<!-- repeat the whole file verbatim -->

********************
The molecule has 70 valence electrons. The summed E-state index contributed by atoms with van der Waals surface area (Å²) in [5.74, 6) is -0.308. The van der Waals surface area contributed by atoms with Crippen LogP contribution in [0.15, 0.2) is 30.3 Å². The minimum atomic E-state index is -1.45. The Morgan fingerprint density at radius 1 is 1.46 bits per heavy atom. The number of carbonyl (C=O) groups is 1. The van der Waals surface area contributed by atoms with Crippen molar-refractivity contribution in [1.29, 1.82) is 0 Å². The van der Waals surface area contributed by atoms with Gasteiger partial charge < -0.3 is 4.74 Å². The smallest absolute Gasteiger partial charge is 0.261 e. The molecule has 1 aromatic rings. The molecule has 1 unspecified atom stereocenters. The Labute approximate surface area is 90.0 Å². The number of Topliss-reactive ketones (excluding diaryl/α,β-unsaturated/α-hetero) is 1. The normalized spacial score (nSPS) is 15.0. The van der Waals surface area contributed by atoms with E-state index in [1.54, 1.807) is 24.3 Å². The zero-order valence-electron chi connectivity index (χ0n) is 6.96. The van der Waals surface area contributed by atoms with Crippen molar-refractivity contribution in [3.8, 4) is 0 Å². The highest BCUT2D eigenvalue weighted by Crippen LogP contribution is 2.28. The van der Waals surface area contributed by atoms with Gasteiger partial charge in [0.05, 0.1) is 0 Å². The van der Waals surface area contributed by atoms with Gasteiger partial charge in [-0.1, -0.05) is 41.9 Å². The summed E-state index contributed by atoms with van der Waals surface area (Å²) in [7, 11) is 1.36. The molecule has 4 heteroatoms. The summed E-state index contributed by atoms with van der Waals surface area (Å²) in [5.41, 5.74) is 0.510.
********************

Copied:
The molecule has 70 valence electrons. The summed E-state index contributed by atoms with van der Waals surface area (Å²) in [5.74, 6) is -0.308. The van der Waals surface area contributed by atoms with Crippen LogP contribution in [0.15, 0.2) is 30.3 Å². The minimum atomic E-state index is -1.45. The Morgan fingerprint density at radius 1 is 1.46 bits per heavy atom. The number of carbonyl (C=O) groups is 1. The van der Waals surface area contributed by atoms with Crippen molar-refractivity contribution in [1.29, 1.82) is 0 Å². The van der Waals surface area contributed by atoms with Gasteiger partial charge < -0.3 is 4.74 Å². The smallest absolute Gasteiger partial charge is 0.261 e. The molecule has 1 aromatic rings. The molecule has 1 unspecified atom stereocenters. The Labute approximate surface area is 90.0 Å². The number of Topliss-reactive ketones (excluding diaryl/α,β-unsaturated/α-hetero) is 1. The normalized spacial score (nSPS) is 15.0. The van der Waals surface area contributed by atoms with E-state index in [1.54, 1.807) is 24.3 Å². The zero-order valence-electron chi connectivity index (χ0n) is 6.96. The van der Waals surface area contributed by atoms with Crippen molar-refractivity contribution in [3.8, 4) is 0 Å². The highest BCUT2D eigenvalue weighted by Crippen LogP contribution is 2.28. The van der Waals surface area contributed by atoms with Gasteiger partial charge in [0.05, 0.1) is 0 Å². The van der Waals surface area contributed by atoms with Gasteiger partial charge in [-0.1, -0.05) is 41.9 Å². The summed E-state index contributed by atoms with van der Waals surface area (Å²) in [7, 11) is 1.36. The molecule has 4 heteroatoms. The summed E-state index contributed by atoms with van der Waals surface area (Å²) in [5.41, 5.74) is 0.510.